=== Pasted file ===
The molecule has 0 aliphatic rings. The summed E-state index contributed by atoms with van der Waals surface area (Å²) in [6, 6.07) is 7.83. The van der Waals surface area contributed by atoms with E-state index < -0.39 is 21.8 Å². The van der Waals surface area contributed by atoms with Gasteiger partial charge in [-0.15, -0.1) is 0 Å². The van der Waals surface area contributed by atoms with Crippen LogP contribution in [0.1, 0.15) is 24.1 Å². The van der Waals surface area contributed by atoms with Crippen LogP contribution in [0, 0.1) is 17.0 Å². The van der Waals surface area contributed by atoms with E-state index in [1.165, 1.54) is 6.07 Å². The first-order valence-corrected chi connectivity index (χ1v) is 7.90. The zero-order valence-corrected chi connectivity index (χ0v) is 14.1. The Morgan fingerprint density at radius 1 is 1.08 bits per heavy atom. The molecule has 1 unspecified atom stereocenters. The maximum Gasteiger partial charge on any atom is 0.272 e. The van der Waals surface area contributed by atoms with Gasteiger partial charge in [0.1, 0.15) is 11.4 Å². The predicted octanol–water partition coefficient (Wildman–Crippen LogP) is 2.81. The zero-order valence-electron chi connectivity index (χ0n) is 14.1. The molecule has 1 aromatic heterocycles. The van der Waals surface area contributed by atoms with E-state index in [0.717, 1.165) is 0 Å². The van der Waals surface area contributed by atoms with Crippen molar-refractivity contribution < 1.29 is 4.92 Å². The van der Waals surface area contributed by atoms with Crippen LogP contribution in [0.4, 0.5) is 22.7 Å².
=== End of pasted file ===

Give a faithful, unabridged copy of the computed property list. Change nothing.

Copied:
The molecule has 0 aliphatic rings. The summed E-state index contributed by atoms with van der Waals surface area (Å²) in [6, 6.07) is 7.83. The van der Waals surface area contributed by atoms with E-state index < -0.39 is 21.8 Å². The van der Waals surface area contributed by atoms with Gasteiger partial charge in [-0.15, -0.1) is 0 Å². The van der Waals surface area contributed by atoms with Crippen LogP contribution in [0.1, 0.15) is 24.1 Å². The van der Waals surface area contributed by atoms with Crippen LogP contribution in [0, 0.1) is 17.0 Å². The van der Waals surface area contributed by atoms with E-state index in [1.165, 1.54) is 6.07 Å². The first-order valence-corrected chi connectivity index (χ1v) is 7.90. The zero-order valence-corrected chi connectivity index (χ0v) is 14.1. The Morgan fingerprint density at radius 1 is 1.08 bits per heavy atom. The molecule has 1 unspecified atom stereocenters. The maximum Gasteiger partial charge on any atom is 0.272 e. The van der Waals surface area contributed by atoms with Gasteiger partial charge in [0.1, 0.15) is 11.4 Å². The predicted octanol–water partition coefficient (Wildman–Crippen LogP) is 2.81. The zero-order valence-electron chi connectivity index (χ0n) is 14.1. The molecule has 1 aromatic heterocycles. The van der Waals surface area contributed by atoms with E-state index in [0.717, 1.165) is 0 Å². The van der Waals surface area contributed by atoms with Crippen molar-refractivity contribution < 1.29 is 4.92 Å². The van der Waals surface area contributed by atoms with Crippen LogP contribution in [0.4, 0.5) is 22.7 Å².